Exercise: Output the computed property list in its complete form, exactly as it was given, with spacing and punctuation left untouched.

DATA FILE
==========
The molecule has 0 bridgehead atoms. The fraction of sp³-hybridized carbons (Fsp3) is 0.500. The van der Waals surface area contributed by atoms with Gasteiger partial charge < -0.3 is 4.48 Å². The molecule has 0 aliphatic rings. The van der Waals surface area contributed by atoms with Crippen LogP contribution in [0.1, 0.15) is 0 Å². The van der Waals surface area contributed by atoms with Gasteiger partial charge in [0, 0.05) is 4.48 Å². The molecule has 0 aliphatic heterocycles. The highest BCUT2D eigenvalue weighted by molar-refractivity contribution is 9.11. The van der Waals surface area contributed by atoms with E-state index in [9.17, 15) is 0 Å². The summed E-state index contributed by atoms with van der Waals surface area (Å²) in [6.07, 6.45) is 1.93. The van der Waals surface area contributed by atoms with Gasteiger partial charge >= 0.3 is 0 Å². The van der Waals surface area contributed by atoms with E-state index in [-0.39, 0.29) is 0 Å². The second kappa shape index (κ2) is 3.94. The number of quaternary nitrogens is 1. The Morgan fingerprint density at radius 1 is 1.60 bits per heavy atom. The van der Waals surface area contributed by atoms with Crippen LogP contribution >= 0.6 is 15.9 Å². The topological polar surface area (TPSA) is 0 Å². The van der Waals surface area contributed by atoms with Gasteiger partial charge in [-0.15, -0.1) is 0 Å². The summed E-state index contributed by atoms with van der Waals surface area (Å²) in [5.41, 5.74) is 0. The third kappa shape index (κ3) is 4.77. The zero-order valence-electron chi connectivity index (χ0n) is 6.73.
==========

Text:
The molecule has 0 bridgehead atoms. The fraction of sp³-hybridized carbons (Fsp3) is 0.500. The van der Waals surface area contributed by atoms with Gasteiger partial charge < -0.3 is 4.48 Å². The molecule has 0 aliphatic rings. The van der Waals surface area contributed by atoms with Crippen LogP contribution in [0.1, 0.15) is 0 Å². The van der Waals surface area contributed by atoms with Gasteiger partial charge in [0, 0.05) is 4.48 Å². The molecule has 0 aliphatic heterocycles. The highest BCUT2D eigenvalue weighted by molar-refractivity contribution is 9.11. The van der Waals surface area contributed by atoms with E-state index in [9.17, 15) is 0 Å². The summed E-state index contributed by atoms with van der Waals surface area (Å²) in [6.07, 6.45) is 1.93. The van der Waals surface area contributed by atoms with Gasteiger partial charge >= 0.3 is 0 Å². The van der Waals surface area contributed by atoms with E-state index in [-0.39, 0.29) is 0 Å². The second kappa shape index (κ2) is 3.94. The number of quaternary nitrogens is 1. The Morgan fingerprint density at radius 1 is 1.60 bits per heavy atom. The van der Waals surface area contributed by atoms with Crippen LogP contribution >= 0.6 is 15.9 Å². The topological polar surface area (TPSA) is 0 Å². The van der Waals surface area contributed by atoms with Gasteiger partial charge in [-0.15, -0.1) is 0 Å². The summed E-state index contributed by atoms with van der Waals surface area (Å²) in [5.41, 5.74) is 0. The third kappa shape index (κ3) is 4.77. The zero-order valence-electron chi connectivity index (χ0n) is 6.73.